Bowel control problems can be embarrassing. However, they are more common than you may realize. About 18 million adults in the U.S may be affected, and this number is probably even higher as most people are too embarrassed to report this condition. That means that at least one out of every 12 people struggle with controlling their bowels. This problem can happen to men or women of all ages.
Bowel control problems can include several issues:
- Accidental bowel leakage (ABL): the involuntary loss of solid or liquid stool or flatus (also sometimes called anal incontinence), including:
- Fecal incontinence: the involuntary loss of solid or liquid stool
- Flatal incontinence: the involuntary loss of gas (also called flatus)
- Constipation: straining to pass bowel movements
Bowel control problems can affect people of every age. Older women experience these problems more than others, but ABL can happen at any age and to men as well. This problem can lead to embarrassment and concerns about odor or hygiene. Some women start to avoid exercise, social activities, or other things as a result.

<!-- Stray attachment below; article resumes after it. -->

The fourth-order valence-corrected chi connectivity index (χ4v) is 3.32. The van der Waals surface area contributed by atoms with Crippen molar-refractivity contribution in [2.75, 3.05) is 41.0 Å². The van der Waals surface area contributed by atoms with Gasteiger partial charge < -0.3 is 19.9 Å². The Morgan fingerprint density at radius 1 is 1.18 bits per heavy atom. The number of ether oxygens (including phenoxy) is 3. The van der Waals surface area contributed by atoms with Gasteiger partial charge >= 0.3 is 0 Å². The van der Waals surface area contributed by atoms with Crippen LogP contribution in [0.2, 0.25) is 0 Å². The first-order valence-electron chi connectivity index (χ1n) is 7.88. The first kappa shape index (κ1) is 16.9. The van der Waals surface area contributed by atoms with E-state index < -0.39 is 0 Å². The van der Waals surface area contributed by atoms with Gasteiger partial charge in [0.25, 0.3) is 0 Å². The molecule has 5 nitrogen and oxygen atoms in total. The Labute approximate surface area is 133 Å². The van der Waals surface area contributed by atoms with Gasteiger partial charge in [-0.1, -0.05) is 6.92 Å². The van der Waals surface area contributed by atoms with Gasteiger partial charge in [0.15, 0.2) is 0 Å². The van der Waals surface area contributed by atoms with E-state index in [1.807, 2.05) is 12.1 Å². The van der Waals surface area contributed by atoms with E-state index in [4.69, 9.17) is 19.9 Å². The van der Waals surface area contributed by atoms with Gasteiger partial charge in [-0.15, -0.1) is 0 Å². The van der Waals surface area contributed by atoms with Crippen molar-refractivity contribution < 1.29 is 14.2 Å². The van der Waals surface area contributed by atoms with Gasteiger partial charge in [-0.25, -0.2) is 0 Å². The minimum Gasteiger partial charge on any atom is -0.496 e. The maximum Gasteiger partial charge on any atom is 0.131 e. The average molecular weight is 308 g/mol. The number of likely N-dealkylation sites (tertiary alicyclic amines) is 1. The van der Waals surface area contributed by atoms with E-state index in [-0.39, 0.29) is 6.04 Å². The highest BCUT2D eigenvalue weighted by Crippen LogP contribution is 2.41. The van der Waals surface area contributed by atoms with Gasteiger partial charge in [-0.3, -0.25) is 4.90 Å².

Certain health conditions such as frequent diarrhea, hemorrhoids, diabetes, multiple sclerosis and a history of a stroke can put you at higher risk for bowel control problems. People who have had surgery or radiation to the pelvic area are also at risk. Women are particularly at risk because of injuries to the pelvic floor that can result from having children. If the muscles, ligaments, tissues or nerves of the pelvic floor are damaged, women can experience troubles with bowel movements shortly after childbirth, or years later.
Bowel control problems can be extremely distressing and cause many feelings of embarrassment. Unfortunately, many women are too embarrassed to talk about them with a health care provider. However, there are medical and surgical options to help women with this problem, and new treatments coming out recently have been shown to be very helpful. Speaking up and talking about these problems is the first step toward having healthy bowel habits. Seek out care from a urogynecologist, a physician specially trained in treating pelvic floor disorders, to take the first step toward bowel control.
Am I at Risk?
There are many causes of bowel problems, which vary based on type.
Risk factors for fecal incontinence include:
- Childbirth Injury
- Anal Sphincter Injury
- Nerve Injury
- Abnormal Stool Consistency
Risk factors for constipation include:
- Dietary Problems
- Medicines and Supplements
- Pelvic Floor Disorders
- Medical Conditions
For more information, read about these types of bowel control issues.